Animation

Indie Intros: Tim Miller’s ‘Rockfish’

Before the recent success of Fox’s Deadpool, Tim Miller had only directed two animated short films. His debut ‘Aunt Luisa’ won him and co director Paul Taylor a Jury Award at the Ojai Film Festival. His second film, ‘Rockfish,’ won an honorable mention also at the Ojai Film Festival for Best Animation and came in second for Best Animation at the Palm Springs International Shortfest.

Since then, Miller worked his way into Hollywood, namely for visual effects, as an Assistant Director for Thor: The Dark World’s opening sequence and as a Creative Supervisor for Scott Pilgrim vs. the World.

Miller’s career proves that just because you specialize in other areas of entertainment, such as animation, doesn’t mean you can’t transition those skills into live action film as well.

In ‘Rockfish,’ we follow what appears to a miner and the first incarnation of Puppy Monkey Baby from this year’s incredibly disturbing Super Bowl commercials. All of this takes place on Tatooine or maybe whatever world the video game Borderlands is set on.

Miner and Monkey-Alien are blue collar guys doing their blue collar thing, digging a large hole and running a long metal wire down it as space miners do. Everything seems to be going according to plan until the wire hits a snag and the entire crane contraption attached to it goes for an incredibly destructive ride.

‘Rockfish’ attracts audiences with this vagueness; luring audiences by their curiosity and slowly answering their questions through visuals rather than exposition. As we hope for our heroes to survive this dangerous predicament, we are also hoping the outcome will reveal a little more about their characters. In this case, we find that the miners aren’t actually miners at all, but hunters of a different sort. I won’t give away the ending, but all is made clear in the end.

Although the animation probably looks dated by today’s standards, the low-res shouldn’t undermine the way the story is revealed. For any of you that have seen Deadpool, this might have actually worked out in his favor, as the kind of bare bones animation used to make Colossus kind of works to reinforce the tongue in cheek feel the movie manages to create so well.

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Spotlight on Shorts: Preferably Blue

“Preferably Blue” is a nice little animated short out of New Zealand and is directed by Alan Dickson. It’s a dark comedy that is told in the same vein as “Twas a Night Before Christmas”. In it the Easter Bunny has hit rock bottom. Things are so bad that he’s taken to drinking and is dependent on anti-depressants. He comes to the realization that the cause of his depression is stems from children’s love of Christmas over Easter. This turns the bunny into a Scrooge of sorts and he devises a plot to kill Santa Clause and take his magical sack. What results is an adult version of How The Grinch Stole Christmas.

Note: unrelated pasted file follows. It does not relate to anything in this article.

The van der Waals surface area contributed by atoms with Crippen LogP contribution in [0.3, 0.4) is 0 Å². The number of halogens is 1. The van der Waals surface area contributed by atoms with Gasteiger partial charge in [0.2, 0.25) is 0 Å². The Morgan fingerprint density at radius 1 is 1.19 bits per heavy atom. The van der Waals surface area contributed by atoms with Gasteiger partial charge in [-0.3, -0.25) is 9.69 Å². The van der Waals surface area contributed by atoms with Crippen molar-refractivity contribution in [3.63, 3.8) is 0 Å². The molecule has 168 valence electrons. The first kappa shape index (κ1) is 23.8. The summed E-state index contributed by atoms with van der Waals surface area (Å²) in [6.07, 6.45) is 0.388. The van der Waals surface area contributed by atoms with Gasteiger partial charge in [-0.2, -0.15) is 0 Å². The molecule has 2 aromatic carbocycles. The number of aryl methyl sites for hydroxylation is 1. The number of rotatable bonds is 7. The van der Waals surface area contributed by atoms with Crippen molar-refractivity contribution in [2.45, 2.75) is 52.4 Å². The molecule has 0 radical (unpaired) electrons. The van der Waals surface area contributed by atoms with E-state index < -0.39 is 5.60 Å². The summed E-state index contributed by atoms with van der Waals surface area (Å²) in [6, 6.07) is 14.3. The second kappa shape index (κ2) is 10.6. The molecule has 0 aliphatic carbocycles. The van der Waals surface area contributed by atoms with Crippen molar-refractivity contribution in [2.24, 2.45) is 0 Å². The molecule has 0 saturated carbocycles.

“Preferably Blue” manages to just toe the line between adult humor and children’s fairy tale just enough to keep both intact without corrupting the other. I’m not saying that you should gather the kids around the computer screen and roast chestnuts to it, but those of you that grew up with the old Rankin/Bass TV specials. Although it’s CG animated, you will immediately see where “Preferably Blue’s” inspirations come from. “Preferably Blue” manages to keep of some of the innocence intact by delivering a lot of its humor through double entendre. After a while of viewing the film, you can’t help but begin to laugh at lines like “Santa’s sack”. Sure, you may think the humor is somewhat sophomoric, but get too clever and you begin to lose the childish magic commonly associated with Christmas tales. Also, by keeping it light-hearted, it allows the audience member not to take darker themes like murder and loss too seriously.

Much like The Grinch, “Preferably Blue” stays true to the message of so many Christmas tales, that the holidays are a time for sharing, forgiveness and helping one’s neighbor. It is a set of beliefs so common, especially in Western Culture, it’s impossible to imagine a holiday story that doesn’t end by celebrating these festive principles. Even films like Bad Santa end with the anti-hero ultimately surrendering to lure of the Christmas Spirit. This seems to be the one unifying trait that separates holiday movies from all the rest. Although predictable, it’s become a standard, like weddings at the end of a Shakespearean comedy. This is not a criticism of holiday movies by any means. Holiday movies distinguish themselves from other cinematic fare in another important way; they’re rarely viewed outside of the holidays. With that in mind, Christmas and other holiday movies seem to play a very important role in moviegoers lives, to get them to share in the Holiday spirit.